Texas entrepreneur Bob Buford has shifted from the cable TV business to a second half career of helping others figure out how to pursue significance instead of success in life's later years.
His theory has been worked out in the lives of a couple of men, one of whom is still going strong in his early nineties.
Gadi Lawton may not look like an educational reformer. But with a porch full of students Friday mornings at his Indianapolis home, the 91-year-old World War II Marine Corps veteran and retired dentist teaches classic literature, elocution, poetry, drama, memorization, and recitation.
Most of his students are homeschooled. They might prefer swimming. But they do their homework and recite several lines of poetry or literature for the whole group. And he comments on their gestures and level of enthusiasm.
The students ask him how he can remember so many lines. "Fall in love with what you are memorizing," he explains.
This member of "The Greatest Generation" who spent many years filling cavities didn't expect to fill the role of schoolteacher in his ninth decade. But a daughter-in-law was homeschooling one of his grandchildren and asked him to teach literature and speech for a small group.
The class then began to expand by word of mouth. Tuition is free.
"Since 2002 I have had about 85 to 90 students," he says. Most are in high school, but younger brothers and sisters come, too.
In the education debate, one side wants teacher accountability. Another side suggests that teachers can't work miracles. Real reform, however, starts back at home, where Mom and Dad must create a climate for learning.
And Dr. Lawton is able to build excitement for some traditionally boring subjects such as memorization, Shakespeare, and poetry.
Could real education reform ever tap into this reservoir that he has offered some parents who are going the extra educational mile?
He is certainly one shining example of how the later phases of life can be just as important as the earlier ones.
In another city, a banker stayed in his line of work, but when he gave his life to Christ at age 47, he started working toward a significant ministry goal instead of mere business success.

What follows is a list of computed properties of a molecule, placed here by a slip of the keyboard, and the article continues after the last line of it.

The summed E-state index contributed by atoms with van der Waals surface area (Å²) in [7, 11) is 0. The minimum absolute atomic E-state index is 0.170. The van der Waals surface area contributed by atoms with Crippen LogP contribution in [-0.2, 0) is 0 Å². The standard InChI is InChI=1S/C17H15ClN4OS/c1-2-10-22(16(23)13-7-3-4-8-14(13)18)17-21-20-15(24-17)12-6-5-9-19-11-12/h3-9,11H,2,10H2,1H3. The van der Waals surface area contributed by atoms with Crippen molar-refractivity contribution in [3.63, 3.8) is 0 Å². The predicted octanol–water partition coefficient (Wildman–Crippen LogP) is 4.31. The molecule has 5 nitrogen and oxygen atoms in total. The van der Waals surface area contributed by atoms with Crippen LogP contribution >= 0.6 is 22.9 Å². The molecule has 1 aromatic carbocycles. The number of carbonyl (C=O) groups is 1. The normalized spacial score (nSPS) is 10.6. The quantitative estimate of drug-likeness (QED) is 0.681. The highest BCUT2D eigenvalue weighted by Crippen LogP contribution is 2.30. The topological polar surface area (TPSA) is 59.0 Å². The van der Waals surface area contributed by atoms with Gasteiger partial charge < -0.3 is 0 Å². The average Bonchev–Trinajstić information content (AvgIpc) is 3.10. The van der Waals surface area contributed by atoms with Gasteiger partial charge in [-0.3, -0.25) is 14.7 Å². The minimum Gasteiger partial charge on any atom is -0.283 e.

Pittsburgh banker Robert R. Lavelle used his small savings and loan as a poverty-fighting tool, giving a substantial boost to home ownership in the predominantly African-American Hill District of Pittsburgh.
After spending the second half of his life demonstrating how a capitalistic business could accomplish a major social objective Lavelle died July 4 at the age of 95.
He joined the 1960s civil rights movement, with a lawsuit to open up Pittsburgh real estate listings to African-Americans. Yet Lavelle did not want to be a permanent victim, and he used his Dwelling House Savings and Loan to rebuild deteriorating neighborhoods through home ownership.
Government agencies and Congress have sought that same objective with Fannie Mae loans and other initiatives. Lavelle's private-sector approach had several advantages. He knew his customers and visited their homes when purchasers fell behind on mortgage payments, keeping his default rate very low. A competent business executive, he made a small profit while helping those in need.
Lavelle was also an outspoken evangelical Christian. His death came just two weeks after he was stricken as he spoke on Father's Day in the pulpit of a Pittsburgh church. (For more on the life of Bob Lavelle, see Joel Belz's latest column.)
Second half heroes like Lawton and Lavelle should serve as an inspiration to people of all ages, especially middle-agers who may in fact have their best and most significant years ahead of them.